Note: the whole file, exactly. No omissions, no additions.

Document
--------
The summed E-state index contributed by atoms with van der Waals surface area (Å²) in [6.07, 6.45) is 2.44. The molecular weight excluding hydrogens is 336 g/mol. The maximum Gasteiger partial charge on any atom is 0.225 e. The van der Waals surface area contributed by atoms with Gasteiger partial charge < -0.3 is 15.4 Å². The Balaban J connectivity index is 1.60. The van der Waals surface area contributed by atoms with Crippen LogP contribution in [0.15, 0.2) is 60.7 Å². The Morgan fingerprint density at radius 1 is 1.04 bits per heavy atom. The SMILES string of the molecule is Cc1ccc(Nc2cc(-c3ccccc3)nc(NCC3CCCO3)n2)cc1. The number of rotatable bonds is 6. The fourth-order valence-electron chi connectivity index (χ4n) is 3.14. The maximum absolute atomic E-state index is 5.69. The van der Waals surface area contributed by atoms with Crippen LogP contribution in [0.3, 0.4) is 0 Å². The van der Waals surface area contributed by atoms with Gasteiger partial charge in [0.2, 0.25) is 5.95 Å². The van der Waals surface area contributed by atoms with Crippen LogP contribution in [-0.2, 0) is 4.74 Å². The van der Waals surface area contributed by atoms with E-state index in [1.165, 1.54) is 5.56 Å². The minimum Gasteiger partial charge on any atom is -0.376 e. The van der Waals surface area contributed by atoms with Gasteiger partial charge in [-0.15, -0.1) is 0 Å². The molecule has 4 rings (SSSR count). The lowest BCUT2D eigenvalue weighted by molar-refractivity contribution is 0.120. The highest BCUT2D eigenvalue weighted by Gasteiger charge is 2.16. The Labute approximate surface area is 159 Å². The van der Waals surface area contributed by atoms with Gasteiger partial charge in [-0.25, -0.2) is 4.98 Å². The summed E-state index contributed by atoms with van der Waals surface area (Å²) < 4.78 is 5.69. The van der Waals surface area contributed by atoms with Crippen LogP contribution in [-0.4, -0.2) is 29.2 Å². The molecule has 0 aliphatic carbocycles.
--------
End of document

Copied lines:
The summed E-state index contributed by atoms with van der Waals surface area (Å²) in [6.07, 6.45) is 2.44. The molecular weight excluding hydrogens is 336 g/mol. The maximum Gasteiger partial charge on any atom is 0.225 e. The van der Waals surface area contributed by atoms with Gasteiger partial charge < -0.3 is 15.4 Å². The Balaban J connectivity index is 1.60. The van der Waals surface area contributed by atoms with Crippen LogP contribution in [0.15, 0.2) is 60.7 Å². The Morgan fingerprint density at radius 1 is 1.04 bits per heavy atom. The SMILES string of the molecule is Cc1ccc(Nc2cc(-c3ccccc3)nc(NCC3CCCO3)n2)cc1. The number of rotatable bonds is 6. The fourth-order valence-electron chi connectivity index (χ4n) is 3.14. The maximum absolute atomic E-state index is 5.69. The van der Waals surface area contributed by atoms with Crippen LogP contribution in [0.3, 0.4) is 0 Å². The van der Waals surface area contributed by atoms with Gasteiger partial charge in [0.2, 0.25) is 5.95 Å². The van der Waals surface area contributed by atoms with Crippen LogP contribution in [-0.2, 0) is 4.74 Å². The van der Waals surface area contributed by atoms with E-state index in [1.165, 1.54) is 5.56 Å². The minimum Gasteiger partial charge on any atom is -0.376 e. The van der Waals surface area contributed by atoms with Gasteiger partial charge in [-0.15, -0.1) is 0 Å². The molecule has 4 rings (SSSR count). The lowest BCUT2D eigenvalue weighted by molar-refractivity contribution is 0.120. The highest BCUT2D eigenvalue weighted by Gasteiger charge is 2.16. The Labute approximate surface area is 159 Å². The van der Waals surface area contributed by atoms with Gasteiger partial charge in [-0.25, -0.2) is 4.98 Å². The summed E-state index contributed by atoms with van der Waals surface area (Å²) < 4.78 is 5.69. The van der Waals surface area contributed by atoms with Crippen LogP contribution in [-0.4, -0.2) is 29.2 Å². The molecule has 0 aliphatic carbocycles.